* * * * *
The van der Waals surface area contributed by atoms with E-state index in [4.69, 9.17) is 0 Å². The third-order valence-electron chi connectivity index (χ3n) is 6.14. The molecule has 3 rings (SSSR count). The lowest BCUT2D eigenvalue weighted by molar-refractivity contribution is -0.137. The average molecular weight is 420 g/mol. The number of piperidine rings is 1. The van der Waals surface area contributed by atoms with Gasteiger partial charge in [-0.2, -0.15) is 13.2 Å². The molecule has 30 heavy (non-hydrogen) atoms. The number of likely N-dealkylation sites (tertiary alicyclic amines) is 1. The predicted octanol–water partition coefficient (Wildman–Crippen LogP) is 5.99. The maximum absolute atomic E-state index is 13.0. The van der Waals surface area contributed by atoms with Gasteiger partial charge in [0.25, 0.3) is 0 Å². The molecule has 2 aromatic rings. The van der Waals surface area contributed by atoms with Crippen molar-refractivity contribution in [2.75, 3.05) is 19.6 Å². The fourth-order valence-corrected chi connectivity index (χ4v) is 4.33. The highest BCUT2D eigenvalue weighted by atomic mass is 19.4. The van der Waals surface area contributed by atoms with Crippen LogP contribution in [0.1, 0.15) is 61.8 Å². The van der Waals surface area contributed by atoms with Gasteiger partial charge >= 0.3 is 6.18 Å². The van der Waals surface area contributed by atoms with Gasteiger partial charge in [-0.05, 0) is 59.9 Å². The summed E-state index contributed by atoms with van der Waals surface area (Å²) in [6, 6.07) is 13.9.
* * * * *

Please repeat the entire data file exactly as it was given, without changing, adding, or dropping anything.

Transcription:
The van der Waals surface area contributed by atoms with E-state index in [4.69, 9.17) is 0 Å². The third-order valence-electron chi connectivity index (χ3n) is 6.14. The molecule has 3 rings (SSSR count). The lowest BCUT2D eigenvalue weighted by molar-refractivity contribution is -0.137. The average molecular weight is 420 g/mol. The number of piperidine rings is 1. The van der Waals surface area contributed by atoms with Gasteiger partial charge in [-0.2, -0.15) is 13.2 Å². The molecule has 30 heavy (non-hydrogen) atoms. The number of likely N-dealkylation sites (tertiary alicyclic amines) is 1. The predicted octanol–water partition coefficient (Wildman–Crippen LogP) is 5.99. The maximum absolute atomic E-state index is 13.0. The van der Waals surface area contributed by atoms with Gasteiger partial charge in [0.25, 0.3) is 0 Å². The molecule has 2 aromatic rings. The van der Waals surface area contributed by atoms with Crippen molar-refractivity contribution in [2.75, 3.05) is 19.6 Å². The fourth-order valence-corrected chi connectivity index (χ4v) is 4.33. The highest BCUT2D eigenvalue weighted by atomic mass is 19.4. The van der Waals surface area contributed by atoms with Crippen LogP contribution in [0.1, 0.15) is 61.8 Å². The van der Waals surface area contributed by atoms with Gasteiger partial charge >= 0.3 is 6.18 Å². The van der Waals surface area contributed by atoms with Gasteiger partial charge in [-0.05, 0) is 59.9 Å². The summed E-state index contributed by atoms with van der Waals surface area (Å²) in [6, 6.07) is 13.9.